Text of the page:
They fell silent and wouldn’t meet his gaze. There was a reason Bill was called cut throat. Despite being the best “educated” and “proper” one out of the bunch, he’d killed many men back in the prison for “cutting” on him. He didn’t like to be jeered about or made fun of, and he didn’t let anyone get away with it.

“They’s jus’ tryin’ ta ease some o’ da tension,” Dan said, guiding his mount up beside Bill’s. “We be tired, hungry, and hell, we jus’ robbed a bank. Ya can’t blame a man fo’ needing a little laugh. ‘Sides, being lost ain’t the greatest t’ing fo’ us right now either. Where we supposed ta hide out and res’? Horses can’t take much mo’e. . .”

Bill glared at Sam and Matt for a couple more seconds before facing forward again and surveying the landscape. He couldn’t place any of the landmarks and knew for certain they were lost – he just didn’t want to admit that he’d messed up.

“What we gonna do?” Matt asked, spitting on the ground again. “We be almost outta water and I canna take much more of this grit in me mouth.”

“What’s wrong wit’ a lil bit o’ dessert flavor?” Sam asked, elbowing Matt.

Matt spite again and glared at Sam.

Sam laughed, and teased, “I know, ya’d ratha be in da mountains wit’ all dat clear, col’ air.”

Matt nodded and turned his attention to the two men in front of them, who were now talking quietly amongst themselves.

“What we doin’, boys?” he called out. “That posse is gonna be on our tails as soon as the wind dies down.”

“We knows dat,” Dan threw back over his shoulder, “but dey won’t fin’ a trail so dey won’ knows where we gone – dat’s da good t’ing ‘bout da winds’orm. Da bad part be that we’s now los’ because o’ it and need ta fin’ a place to res’ and hopefully fin’ water.”

“We’re going to search for someplace to hole up,” Bill said, nodding. “There are a bunch of caves in the walls of the canyon. Let’s go see if we can find one to hide in – one that hopefully has a stream running through it.”

“Dat’s no’ as’ing fo’ much,” Sam muttered.

Matt elbowed Sam so hard that he almost fell off his horse.

Sam scowled at Matt, who was grinning broadly.

Dan and Bill spurred their mounts and started down the steep bank between them and the canyon floor; the other two followed close behind.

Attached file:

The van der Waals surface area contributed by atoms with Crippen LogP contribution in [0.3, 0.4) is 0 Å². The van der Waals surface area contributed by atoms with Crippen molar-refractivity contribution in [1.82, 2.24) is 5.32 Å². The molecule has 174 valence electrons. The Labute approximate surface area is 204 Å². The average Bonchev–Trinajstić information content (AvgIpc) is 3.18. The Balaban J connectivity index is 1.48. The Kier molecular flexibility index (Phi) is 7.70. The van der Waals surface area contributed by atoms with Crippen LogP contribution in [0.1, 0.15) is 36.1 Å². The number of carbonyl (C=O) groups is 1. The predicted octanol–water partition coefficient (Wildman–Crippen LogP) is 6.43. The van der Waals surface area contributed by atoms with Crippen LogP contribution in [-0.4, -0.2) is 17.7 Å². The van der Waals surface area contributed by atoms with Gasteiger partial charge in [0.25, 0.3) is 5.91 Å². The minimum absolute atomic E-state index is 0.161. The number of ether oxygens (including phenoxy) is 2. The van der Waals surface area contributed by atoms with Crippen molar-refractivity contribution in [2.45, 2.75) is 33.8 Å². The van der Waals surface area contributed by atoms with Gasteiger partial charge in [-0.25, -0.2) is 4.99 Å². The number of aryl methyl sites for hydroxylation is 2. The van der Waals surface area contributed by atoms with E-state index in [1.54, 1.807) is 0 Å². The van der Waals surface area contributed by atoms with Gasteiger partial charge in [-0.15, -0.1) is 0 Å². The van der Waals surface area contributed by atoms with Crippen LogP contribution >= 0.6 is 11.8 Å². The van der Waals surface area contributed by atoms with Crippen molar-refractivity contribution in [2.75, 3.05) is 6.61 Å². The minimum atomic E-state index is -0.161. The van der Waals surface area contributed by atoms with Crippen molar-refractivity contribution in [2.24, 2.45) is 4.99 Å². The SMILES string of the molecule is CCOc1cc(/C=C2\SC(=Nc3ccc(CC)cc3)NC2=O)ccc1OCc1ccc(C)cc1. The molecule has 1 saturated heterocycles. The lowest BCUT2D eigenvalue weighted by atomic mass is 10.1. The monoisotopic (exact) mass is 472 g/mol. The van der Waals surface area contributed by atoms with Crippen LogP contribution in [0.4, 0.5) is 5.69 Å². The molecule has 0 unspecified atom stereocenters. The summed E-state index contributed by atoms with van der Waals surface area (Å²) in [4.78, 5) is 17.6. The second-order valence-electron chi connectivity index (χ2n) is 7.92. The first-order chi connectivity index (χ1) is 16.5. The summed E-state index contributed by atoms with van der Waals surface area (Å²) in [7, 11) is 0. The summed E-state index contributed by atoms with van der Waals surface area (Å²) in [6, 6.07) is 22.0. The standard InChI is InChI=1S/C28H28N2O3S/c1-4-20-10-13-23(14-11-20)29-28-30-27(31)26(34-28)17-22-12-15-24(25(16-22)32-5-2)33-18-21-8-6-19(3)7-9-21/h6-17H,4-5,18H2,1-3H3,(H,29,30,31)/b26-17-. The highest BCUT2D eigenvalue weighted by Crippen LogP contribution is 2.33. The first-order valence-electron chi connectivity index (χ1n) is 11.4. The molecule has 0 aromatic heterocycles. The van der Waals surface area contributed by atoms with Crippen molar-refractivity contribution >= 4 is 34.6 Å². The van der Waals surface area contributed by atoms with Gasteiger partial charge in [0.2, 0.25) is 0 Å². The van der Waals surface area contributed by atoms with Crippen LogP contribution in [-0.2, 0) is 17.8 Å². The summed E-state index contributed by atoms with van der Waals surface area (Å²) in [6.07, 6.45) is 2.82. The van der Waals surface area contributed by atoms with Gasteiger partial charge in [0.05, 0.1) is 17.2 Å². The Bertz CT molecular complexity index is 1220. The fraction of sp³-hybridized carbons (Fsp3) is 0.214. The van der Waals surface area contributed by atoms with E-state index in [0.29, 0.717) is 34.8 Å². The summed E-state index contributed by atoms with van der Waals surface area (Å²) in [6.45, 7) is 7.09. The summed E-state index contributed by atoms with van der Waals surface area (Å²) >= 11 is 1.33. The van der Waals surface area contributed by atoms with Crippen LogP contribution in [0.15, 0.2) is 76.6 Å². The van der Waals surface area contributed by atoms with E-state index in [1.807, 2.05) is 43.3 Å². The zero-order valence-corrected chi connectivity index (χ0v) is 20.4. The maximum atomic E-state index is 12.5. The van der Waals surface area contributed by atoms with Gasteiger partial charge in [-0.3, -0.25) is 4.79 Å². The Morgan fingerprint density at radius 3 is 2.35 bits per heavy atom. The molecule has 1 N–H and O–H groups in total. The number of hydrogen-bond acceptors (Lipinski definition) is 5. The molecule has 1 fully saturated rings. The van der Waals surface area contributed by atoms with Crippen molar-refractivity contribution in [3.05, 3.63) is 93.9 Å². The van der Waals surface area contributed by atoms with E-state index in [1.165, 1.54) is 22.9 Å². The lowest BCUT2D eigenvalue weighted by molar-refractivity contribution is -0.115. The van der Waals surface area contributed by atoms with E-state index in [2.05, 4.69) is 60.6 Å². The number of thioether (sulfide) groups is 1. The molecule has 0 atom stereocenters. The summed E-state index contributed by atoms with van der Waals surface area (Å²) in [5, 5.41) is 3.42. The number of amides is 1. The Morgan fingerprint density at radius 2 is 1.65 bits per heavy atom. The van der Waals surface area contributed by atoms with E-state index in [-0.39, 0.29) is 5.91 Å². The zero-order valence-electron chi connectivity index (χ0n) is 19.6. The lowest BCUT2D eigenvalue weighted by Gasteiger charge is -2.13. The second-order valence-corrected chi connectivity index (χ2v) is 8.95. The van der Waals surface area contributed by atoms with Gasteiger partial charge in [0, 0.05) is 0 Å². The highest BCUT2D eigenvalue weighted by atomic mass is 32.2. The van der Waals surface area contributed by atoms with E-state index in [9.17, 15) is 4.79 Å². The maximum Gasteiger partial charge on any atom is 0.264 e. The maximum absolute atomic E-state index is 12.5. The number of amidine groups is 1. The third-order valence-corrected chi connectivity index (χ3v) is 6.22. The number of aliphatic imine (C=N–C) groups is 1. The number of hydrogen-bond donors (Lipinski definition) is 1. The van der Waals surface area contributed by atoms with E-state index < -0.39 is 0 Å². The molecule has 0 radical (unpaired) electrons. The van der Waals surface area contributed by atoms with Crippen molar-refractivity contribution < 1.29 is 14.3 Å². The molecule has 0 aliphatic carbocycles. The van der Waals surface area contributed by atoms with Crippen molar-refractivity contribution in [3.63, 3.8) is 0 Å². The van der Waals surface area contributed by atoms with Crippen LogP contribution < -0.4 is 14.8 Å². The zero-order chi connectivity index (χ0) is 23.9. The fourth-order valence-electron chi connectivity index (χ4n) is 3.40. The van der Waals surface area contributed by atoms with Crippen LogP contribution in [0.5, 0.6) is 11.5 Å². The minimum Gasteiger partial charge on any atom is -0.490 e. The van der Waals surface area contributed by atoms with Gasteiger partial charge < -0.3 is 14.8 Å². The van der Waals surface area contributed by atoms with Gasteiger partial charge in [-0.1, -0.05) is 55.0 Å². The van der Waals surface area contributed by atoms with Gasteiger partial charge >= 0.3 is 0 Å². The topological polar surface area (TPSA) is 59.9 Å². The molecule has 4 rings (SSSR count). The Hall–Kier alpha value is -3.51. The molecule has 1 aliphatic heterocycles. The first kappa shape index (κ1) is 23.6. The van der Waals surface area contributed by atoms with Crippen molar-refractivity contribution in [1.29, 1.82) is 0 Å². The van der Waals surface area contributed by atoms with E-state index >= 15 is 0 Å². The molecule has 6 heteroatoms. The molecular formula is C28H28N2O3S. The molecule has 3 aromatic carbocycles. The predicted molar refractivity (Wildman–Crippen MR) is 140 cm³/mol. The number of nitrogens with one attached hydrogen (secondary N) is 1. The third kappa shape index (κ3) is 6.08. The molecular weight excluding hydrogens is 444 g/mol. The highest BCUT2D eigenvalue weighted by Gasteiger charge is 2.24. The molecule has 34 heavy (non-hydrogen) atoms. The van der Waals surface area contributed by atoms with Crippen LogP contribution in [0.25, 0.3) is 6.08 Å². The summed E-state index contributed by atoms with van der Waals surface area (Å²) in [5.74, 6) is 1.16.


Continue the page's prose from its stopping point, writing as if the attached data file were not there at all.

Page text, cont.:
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Blind Date A Book 2020 – Book #30

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Chapter 1

 

The world is a big place, gigantic actually, but most people don’t realize it. Most people stay close to what’s comfortable and just visit other places once in a while, but they’re never brave enough to make real changes in their lives that expand their world.

I’m never going to be one of those people. I’ve already escaped the small town where I was born and grew up…even though everyone and everything tried to keep me there. I’ve expanded my world to make it bigger than most people, and I’m still stretching it further. I travel when I can, visit every restaurant and bar in town, as well as visit any museum, art gallery, or any other attraction that’s near enough to school that the trip doesn’t risk or hinder my education.

Education is important. Most people would say one of the most important things. Not my father… To him, the farm and farm life was the most important thing. He has never understood me or my brain. I think because thought and knowledge are something invisible, he doesn’t know how to handle them. He’s a man of tangible things. He likes things you can see and touch. He likes things in this world that can be weighed and measured.

I was never one of those things, other than that I was a warm body that had to do his bidding—albeit reluctantly as I grew older—until I was able to escape my father’s farm with my full scholarship. My IQ is off the charts, or so the results of tests tell me. Even through that had been a measure of sorts, my father still didn’t understand it. He didn’t understand why I would want to learn and grow and acquire knowledge when I could have my hands in the dirt…or on the goats he raised. And he seemed to take it personally that I didn’t want to be exactly like him.